November 19th 2015 Posted at Information Theory
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Why hazard perception test was introduced?
New drivers are disproportionately involved in road accidents, especially in the first months after passing a Driving test exam. It has been proven that drivers who have taken Hazard perception test training have much better hazard perception skills.
About hazard perception test –
The hazard perception test tips are online computer-based tips, which measure driver’s ability to anticipate and appropriately respond to potentially dangerous situations while driving.
In hazard perception test, you will see video clips of genuine, traffic scenes filmed from the driver’s perspective. When you watch the clips, you need to imagine that you are the driver.
In each hazard clip there will be at least one developing hazard, but one of these clips will feature two developing hazards. As early as you can, you will need to watch the clip carefully and try to predict the traffic hazard. you need to respond straight away, as soon as you predict that a traffic hazard is likely to happen. A traffic hazard is something that would require the driver to take some action like overtake, slow down or change course.
Rather the potential hazards, the hazard perception test are designed to get the candidate to identify ‘Developing Hazards’.
For example: School sign is not a developing hazard, but if you see school children about to cross the road, then it becomes a developing hazard and needs to be identified.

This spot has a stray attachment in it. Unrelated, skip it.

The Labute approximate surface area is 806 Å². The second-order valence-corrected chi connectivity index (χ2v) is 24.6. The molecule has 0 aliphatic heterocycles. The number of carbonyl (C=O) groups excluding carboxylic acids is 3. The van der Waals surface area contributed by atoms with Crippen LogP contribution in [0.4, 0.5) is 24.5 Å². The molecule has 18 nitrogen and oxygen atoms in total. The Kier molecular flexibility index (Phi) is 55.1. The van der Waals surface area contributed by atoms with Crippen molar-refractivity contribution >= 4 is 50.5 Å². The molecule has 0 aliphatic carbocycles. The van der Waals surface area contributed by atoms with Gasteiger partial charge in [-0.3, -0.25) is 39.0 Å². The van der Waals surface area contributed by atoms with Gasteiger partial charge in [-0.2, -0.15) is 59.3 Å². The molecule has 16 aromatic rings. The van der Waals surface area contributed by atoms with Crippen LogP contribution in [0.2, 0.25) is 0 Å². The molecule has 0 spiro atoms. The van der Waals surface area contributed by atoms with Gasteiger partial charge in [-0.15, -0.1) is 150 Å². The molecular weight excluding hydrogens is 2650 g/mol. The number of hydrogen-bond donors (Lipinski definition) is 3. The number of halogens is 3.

Watch out for following hazards, as these are the likely situations where developing hazard may turn in to actual hazard, while appearing for the hazard perception test
Vehicles make the road narrow
Junctions and roundabouts
Loose pets and farmyard animals
Vehicles emerging from side roads, parking places or driveways
Large vehicles moving over to your side of the road
Changes in the traffic movement and volume
Weather conditions of the day
Pedestrians or cyclists crossing the road
Meeting oncoming vehicles on narrow roads or where other obstructions or slow moving
Hazard perception test scoring mechanism:
Each scoring window is divided into five equal sections and a score of five through to one allocated to each. Those responding in the first section of the scoring window will score 5 and those in last segment a score of 1. Responses outside the window will score zero.
Scoring in hazard perception test is not difficult at all. You need to practice variety of clips and understand the DSA theory test.
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